This year’s winner will be honored at the 2022 International Space Development Conference, in Arlington, VA, May 27-29, 2022. In addition to the award, the winning story will be published at Baen.com, paid professional rates, and the author will receive membership in the National Space Society.

 [Based on a press release.]

Grantville Gazette Publishes 100th Issue

The Grantville Gazette has reached its milestone hundredth issue. The alternate history series created by a vast community of writers began over 20 years ago. Eric Flint can tell you about the beginnings of the 1632 story, and current Grantville Gazette editor Walt Boyes brings us up to date in “The Story So Far”, which he shares with File 770 in the following excerpt.


THE STORY SO FAR . . . by Walt Boyes: Whew! We made it. We made it to Issue 100 of the Grantville Gazette. This is an incredible feat by a large group of stakeholders. Thank you, everyone.

I don’t think Eric Flint had any idea what he’d created when he sent Jim Baen the manuscript for 1632. In the intervening two-plus decades, the book he intended to be a one-shot novel has grown like the marshmallow man in Ghostbusters to encompass books from two publishing houses, a magazine (this one, that you are holding in your metaphorical hands) and allowed over 165 new authors to see their first published story in print. The Ring of Fire Universe, or the 1632 Universe, has more than twelve million words published. The Grantville Gazette is bi-monthly, publishing six times a year. To do this requires a dedicated group of editors and proofreaders, authors, and artists. Later in this issue, you can read interviews with Eric Flint and Paula Goodlett about the early days of the Grantville Gazette.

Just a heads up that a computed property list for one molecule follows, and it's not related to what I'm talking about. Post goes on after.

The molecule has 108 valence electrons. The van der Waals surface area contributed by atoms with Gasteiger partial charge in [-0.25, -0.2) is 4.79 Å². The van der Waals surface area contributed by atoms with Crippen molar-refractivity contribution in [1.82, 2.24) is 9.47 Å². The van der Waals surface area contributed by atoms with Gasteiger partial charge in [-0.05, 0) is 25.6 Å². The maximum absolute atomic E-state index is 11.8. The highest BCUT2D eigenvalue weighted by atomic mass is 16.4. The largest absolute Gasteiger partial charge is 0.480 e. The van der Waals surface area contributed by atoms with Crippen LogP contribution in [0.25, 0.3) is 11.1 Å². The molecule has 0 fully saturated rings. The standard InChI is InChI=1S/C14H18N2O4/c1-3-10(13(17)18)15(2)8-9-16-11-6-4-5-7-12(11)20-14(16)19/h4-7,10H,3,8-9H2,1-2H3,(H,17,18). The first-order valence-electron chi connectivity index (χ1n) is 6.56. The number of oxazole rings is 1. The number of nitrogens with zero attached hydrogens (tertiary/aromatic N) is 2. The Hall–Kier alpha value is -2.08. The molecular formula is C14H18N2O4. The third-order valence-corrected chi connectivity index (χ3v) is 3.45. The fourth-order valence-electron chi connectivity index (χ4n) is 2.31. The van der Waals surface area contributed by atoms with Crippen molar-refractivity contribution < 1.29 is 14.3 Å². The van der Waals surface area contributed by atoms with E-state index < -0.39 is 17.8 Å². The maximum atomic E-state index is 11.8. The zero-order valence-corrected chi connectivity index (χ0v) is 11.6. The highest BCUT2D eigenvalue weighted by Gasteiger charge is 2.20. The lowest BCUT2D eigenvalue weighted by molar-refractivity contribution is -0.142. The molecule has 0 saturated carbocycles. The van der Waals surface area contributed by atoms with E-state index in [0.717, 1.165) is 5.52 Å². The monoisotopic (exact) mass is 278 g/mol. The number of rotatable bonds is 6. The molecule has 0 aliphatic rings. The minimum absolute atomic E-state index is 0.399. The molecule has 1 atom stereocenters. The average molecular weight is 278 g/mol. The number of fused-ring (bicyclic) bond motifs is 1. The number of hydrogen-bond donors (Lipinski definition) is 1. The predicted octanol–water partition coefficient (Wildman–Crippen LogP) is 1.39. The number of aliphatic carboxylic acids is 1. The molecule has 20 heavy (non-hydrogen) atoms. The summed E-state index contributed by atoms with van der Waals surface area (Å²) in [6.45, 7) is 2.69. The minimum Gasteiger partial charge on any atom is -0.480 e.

From the Grantville Gazette’s unique beginning, we knew it would be a different magazine. Growing as it did out of the writing group from Jim Baen’s Universe, it was always dedicated to finding and grooming new writers–writers who had oftentimes never published anything before, or who had published only non-fiction for their entire careers. We set up the conferences in Baen’s Bar that we still use today as a permanent floating crit group where you could post your story, get comments and criticism, rewrite and repost your story until the editor bought it. There wasn’t another crit group like it anywhere–the prize was, “We bought your story.”

I am the third editor of the magazine, and with my right-hand man, Bjorn Hasseler, we continue to build the legacy of this wonderful magazine and its crit groups on Baen’s Bar. We are always looking for new authors, and we keep finding them. Bethanne Kim, Sarah Hayes, Joy Ward, and others have been looking at the 1632 Universe from a woman’s perspective, so it isn’t all about hillbillies in Germany. Joy and others have written about LGBTQ issues in the seventeenth century. Robert Waters, Griffin Barber, and Iver Cooper have written about the collisions between 20th-century mindsets and South America, India, Japan, and the Native Americans on the West Coast of the United States. The canvas of the 1632 series is utterly vast–an entire world! Garrett Vance, who is our Graphic Designer, has also written about saving the Dodo, the thrust toward a balanced ecology, the Japanese diaspora, and the Time Spike universe. These are just the tip of the iceberg of authors and visions and topics and themes. These are only a few of the authors who have collaborated with Eric Flint’s world as he built it. As an homage to Jim Baen’s Universe magazine, we have kept a portion of the Gazette we call the Universe Annex, to publish really good science fiction from great authors, just not in the 1632 Universe.

The theme of this issue is the Committees of Correspondence set up by the Americans in the first novel, 1632. Based on the committees formed in the American Revolution, the Committees of Correspondence (CoCs) have been dedicated to improving the lives of the downtrodden in the Early Modern Era, They teach and organize on every subject from sanitation and hygiene to spreading democracy and tumbling over-reaching Adel. Above all, the CoCs are literal death to anti-Semitism and witch-burning.